Reply to Horton

Nicholas Horton asks:

Crowdsource request to statisticians our there: to make room for modern topics in intro stats what topics might you drop or de-emphasize? I welcome your ideas

No Math: For 95%+ of the intro stats students who don’t go on to statistics PhD’s, math is a waste of time, like learning ancient Greek. Of course, math, like Greek, can be cool and fun and educational. And there was a time when the professoriate thought that you could not be an educated man without a knowledge of ancient Greek. But those days are gone.

No Terminology: For the 50%+ of intro stats students who won’t take more statistics classes, time spent on technical definitions of “bias” and “efficiency” is time wasted.

No Frequentist Nonsense: Just because we have spent the last 100 years inflicting a fundamentally flawed approach on our students does not mean that we have to keep on doing so. Hat-tip to Don Rubin.

No Tests: Null hypothesis significance testing (NHST) is an intellectual cul-de-sac. Don’t waste class time on the endless litany of specific tests. Amateurs test. Professionalizes summarize. Hat-tip to Allen Downey.

No Lectures: The typical intro class wastes a huge amount of student time with lectures. Stop talking. Your students are not paying attention. They are web surfing.

Clarifications

  • This is purposely exaggerated. By “No” in the above, I really mean “90% less than you currently do.”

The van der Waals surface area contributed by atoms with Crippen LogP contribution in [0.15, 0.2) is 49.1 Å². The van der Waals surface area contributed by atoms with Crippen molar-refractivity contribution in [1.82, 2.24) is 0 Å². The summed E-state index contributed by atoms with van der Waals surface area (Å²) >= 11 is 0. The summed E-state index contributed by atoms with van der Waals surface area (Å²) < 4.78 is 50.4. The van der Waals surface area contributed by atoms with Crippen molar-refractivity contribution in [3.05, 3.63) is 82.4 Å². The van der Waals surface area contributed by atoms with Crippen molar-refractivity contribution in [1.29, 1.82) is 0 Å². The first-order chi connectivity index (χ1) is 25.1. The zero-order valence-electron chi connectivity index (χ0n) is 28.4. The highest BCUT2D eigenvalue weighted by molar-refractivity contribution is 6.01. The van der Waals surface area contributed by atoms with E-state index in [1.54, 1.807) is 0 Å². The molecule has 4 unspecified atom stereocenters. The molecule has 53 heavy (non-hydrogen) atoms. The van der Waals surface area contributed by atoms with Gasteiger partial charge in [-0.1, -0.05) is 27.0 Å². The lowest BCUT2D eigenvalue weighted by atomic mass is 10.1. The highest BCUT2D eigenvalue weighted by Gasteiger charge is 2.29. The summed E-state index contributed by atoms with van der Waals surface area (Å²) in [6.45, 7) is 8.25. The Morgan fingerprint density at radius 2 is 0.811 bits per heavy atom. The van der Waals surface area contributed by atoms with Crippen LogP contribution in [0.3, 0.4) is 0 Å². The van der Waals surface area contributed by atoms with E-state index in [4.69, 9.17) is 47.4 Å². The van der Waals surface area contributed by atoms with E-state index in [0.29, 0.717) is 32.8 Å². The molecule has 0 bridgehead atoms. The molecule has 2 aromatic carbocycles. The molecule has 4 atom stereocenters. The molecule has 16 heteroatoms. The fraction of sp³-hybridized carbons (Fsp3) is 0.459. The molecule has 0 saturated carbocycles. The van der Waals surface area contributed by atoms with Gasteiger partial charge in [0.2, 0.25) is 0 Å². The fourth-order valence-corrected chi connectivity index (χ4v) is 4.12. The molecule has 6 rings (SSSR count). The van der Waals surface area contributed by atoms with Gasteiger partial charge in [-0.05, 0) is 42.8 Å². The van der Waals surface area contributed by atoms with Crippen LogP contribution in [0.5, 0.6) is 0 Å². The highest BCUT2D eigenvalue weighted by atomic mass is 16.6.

• This assumes a fair amount of control over your own curriculum, which I am lucky enough to have. If Department X uses your intro course as a requirement, they might complain, might insist that you teach the frequentist interpretation and mechanics of a t-test. Solution?
    • Tell them to jump in a lake. It is your course and you have a responsibility to teach it in a manner that is best for all your students. If they think that X is important, then they can teach it.
    • Write up a ten page paper with all the material they think is so important. Tell your students to read it. Devote 15 minutes of class time to it. Ignore it for the rest of the semester.
  • I would push back on the substance of Nick’s question. Just what does he mean by “modern topics?” As long as he means the same material which I cover in my intro course, then we are in agreement. To the extent he means topics like deep learning, then I am suspicious of the possibility/usefulness of including them in the first semester of a data science/statistics class. I don’t think that “modern topics” like that can be meaningfully taught until the second semester, and I am not even sure about that.

David Kane
Preceptor in Statistical Methods and Mathematics
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